West Side Story is not an old man's movie

Half a century in, Steven Spielberg is still just getting started

West Side Story.
(Image credit: Illustrated | Twentieth Century Fox, iStock)

About a week after West Side Story is released in theaters nationwide on Friday, Steven Spielberg will celebrate his 75th birthday. Though he shot the film when he was "only" 72, there's nothing about Spielberg's musical that creaks like an old man's movie — beyond, perhaps, its origin as a remake of a classic stage show (and 1961 film) from half a century earlier. His camera whips around both sets and locations with boundless energy; this is the rare movie musical that feels as athletic and energized as the performers in it. It's not just a spirited run-through of classic material, either: Spielberg's new version of West Side Story, with an adaptation by Pulitzer Prize-winning playwright Tony Kushner, fine-tunes the material to more explicitly address racial tensions and gentrification without "updating" the text from its 1950s context.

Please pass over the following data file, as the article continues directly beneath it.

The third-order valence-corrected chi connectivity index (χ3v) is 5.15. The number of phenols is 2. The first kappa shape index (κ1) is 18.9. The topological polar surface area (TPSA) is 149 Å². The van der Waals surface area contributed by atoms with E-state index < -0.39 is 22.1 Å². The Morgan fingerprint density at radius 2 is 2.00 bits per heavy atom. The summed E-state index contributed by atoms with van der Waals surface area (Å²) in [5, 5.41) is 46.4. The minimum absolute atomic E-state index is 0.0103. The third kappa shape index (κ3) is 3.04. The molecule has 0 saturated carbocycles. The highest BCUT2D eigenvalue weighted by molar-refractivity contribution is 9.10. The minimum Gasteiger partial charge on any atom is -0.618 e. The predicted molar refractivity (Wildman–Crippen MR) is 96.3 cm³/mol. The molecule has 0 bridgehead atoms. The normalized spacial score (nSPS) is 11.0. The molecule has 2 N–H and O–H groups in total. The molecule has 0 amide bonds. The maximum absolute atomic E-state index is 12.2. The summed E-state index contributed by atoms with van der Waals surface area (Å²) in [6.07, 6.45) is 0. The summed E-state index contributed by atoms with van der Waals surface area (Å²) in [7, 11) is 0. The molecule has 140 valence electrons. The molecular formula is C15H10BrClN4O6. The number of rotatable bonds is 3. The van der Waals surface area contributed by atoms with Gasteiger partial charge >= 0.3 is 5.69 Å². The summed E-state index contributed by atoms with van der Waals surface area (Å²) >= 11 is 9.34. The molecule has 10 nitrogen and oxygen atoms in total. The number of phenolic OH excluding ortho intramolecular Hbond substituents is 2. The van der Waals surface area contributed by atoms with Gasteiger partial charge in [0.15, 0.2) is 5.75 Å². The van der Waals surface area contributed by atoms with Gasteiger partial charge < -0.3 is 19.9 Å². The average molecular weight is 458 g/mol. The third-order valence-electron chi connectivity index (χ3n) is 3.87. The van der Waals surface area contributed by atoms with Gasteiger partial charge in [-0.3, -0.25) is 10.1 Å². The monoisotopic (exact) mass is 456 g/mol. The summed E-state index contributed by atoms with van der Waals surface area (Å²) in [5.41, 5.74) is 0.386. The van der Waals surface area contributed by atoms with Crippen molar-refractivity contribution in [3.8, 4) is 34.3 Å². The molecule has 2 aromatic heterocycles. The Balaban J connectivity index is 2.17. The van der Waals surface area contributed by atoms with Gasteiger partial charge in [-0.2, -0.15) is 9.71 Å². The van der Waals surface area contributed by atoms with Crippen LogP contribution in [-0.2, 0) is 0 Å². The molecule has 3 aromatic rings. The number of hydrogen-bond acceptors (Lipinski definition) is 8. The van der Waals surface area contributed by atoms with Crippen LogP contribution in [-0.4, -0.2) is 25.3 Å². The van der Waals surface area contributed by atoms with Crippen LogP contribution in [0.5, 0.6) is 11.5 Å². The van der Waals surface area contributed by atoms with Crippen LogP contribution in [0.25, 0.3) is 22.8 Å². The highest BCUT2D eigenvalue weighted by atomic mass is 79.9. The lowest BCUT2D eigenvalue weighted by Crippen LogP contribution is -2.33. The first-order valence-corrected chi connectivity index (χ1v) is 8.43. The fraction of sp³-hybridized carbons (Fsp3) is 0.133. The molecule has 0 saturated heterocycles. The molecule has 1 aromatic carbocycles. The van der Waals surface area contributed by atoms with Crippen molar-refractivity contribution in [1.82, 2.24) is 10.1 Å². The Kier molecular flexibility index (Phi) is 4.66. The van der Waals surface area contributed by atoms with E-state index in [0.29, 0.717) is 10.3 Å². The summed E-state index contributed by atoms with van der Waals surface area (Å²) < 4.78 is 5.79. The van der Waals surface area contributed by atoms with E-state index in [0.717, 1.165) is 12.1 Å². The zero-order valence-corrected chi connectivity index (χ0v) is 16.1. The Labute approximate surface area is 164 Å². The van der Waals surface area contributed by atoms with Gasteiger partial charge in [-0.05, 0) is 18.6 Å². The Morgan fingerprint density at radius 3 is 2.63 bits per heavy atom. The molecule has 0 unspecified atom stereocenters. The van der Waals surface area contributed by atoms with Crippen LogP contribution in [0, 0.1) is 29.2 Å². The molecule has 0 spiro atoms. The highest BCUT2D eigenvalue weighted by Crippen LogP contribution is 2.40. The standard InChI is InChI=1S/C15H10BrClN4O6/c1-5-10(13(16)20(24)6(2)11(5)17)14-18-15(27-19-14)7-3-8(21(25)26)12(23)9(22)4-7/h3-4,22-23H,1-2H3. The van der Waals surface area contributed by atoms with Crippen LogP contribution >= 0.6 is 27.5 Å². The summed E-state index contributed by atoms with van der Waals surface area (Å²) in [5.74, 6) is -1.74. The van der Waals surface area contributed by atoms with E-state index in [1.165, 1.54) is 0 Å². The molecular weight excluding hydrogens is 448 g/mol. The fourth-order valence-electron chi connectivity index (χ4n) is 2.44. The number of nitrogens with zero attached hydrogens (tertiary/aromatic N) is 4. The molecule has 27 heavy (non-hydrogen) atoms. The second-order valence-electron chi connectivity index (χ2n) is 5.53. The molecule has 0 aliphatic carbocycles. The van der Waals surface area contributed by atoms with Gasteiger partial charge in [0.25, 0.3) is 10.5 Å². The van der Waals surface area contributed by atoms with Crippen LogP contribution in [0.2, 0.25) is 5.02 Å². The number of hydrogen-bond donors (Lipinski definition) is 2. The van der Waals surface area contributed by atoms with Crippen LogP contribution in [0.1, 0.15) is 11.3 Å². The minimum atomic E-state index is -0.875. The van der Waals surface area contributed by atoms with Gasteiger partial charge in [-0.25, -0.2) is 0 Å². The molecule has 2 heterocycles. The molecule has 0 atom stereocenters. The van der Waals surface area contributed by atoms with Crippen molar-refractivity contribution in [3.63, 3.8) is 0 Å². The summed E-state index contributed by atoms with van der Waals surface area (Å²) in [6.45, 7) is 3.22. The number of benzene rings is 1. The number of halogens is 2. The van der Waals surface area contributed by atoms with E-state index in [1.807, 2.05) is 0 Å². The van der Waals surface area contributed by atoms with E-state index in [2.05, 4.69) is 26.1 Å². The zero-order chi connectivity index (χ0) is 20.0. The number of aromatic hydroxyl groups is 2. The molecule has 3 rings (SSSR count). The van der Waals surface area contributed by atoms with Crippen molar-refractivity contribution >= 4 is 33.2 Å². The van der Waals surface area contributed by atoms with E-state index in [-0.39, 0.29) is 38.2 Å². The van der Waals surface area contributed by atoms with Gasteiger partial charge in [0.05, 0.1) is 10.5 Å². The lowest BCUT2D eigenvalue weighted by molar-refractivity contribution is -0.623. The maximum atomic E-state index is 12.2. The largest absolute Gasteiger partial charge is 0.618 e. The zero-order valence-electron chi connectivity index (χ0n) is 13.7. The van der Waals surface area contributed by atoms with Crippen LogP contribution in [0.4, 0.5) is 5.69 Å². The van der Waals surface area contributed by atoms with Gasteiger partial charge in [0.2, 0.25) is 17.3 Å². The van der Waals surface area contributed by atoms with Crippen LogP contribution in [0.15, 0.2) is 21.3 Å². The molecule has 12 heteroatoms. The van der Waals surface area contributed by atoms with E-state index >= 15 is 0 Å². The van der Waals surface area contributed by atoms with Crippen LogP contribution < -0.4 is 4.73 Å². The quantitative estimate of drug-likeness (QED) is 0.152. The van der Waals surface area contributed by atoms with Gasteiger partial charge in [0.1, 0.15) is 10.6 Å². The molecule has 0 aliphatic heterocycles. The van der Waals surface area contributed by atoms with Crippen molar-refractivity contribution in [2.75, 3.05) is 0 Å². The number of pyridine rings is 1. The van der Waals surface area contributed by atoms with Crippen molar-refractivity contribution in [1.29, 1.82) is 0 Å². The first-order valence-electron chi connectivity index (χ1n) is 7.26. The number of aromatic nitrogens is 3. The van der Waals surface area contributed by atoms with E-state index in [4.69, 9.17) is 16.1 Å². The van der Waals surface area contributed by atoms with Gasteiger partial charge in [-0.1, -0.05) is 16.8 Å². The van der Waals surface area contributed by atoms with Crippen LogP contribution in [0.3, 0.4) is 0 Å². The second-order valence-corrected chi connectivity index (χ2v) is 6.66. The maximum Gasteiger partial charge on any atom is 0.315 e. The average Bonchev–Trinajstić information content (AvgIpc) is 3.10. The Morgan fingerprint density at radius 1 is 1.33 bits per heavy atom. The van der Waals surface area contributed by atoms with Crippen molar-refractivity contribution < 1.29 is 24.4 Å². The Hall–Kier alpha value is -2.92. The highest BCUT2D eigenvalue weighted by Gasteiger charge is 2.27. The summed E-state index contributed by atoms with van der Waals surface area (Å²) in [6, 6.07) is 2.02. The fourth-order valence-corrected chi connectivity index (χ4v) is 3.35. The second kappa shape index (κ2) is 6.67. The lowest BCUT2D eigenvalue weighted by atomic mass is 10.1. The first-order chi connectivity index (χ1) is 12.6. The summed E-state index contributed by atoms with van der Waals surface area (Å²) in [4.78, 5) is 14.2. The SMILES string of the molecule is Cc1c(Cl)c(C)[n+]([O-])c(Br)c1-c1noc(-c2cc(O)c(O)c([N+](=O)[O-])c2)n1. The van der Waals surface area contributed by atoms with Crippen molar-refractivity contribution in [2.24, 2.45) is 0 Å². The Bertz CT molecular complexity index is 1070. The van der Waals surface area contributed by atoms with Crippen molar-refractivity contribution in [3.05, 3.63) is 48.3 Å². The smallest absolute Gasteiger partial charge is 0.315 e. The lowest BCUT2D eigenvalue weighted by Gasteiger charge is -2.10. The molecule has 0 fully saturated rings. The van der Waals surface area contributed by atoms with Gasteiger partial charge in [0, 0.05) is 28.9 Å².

West Side Story arrives just about 10 years after Spielberg's 2011 double feature, when he released The Adventures of Tintin and War Horse within days of each other. Technically, West Side Story kicks off a new decade; it's Spielberg's first film of the 2020s. At the risk of sounding morbid, this decade could also be his last; there aren't that many major directors who keep working well past 85.

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Jesse Hassenger

Jesse Hassenger's film and culture criticism has appeared in The Onion's A.V. Club, Brooklyn Magazine, and Men's Journal online, among others. He lives in Brooklyn, where he also writes fiction, edits textbooks, and helps run SportsAlcohol.com, a pop culture blog and podcast.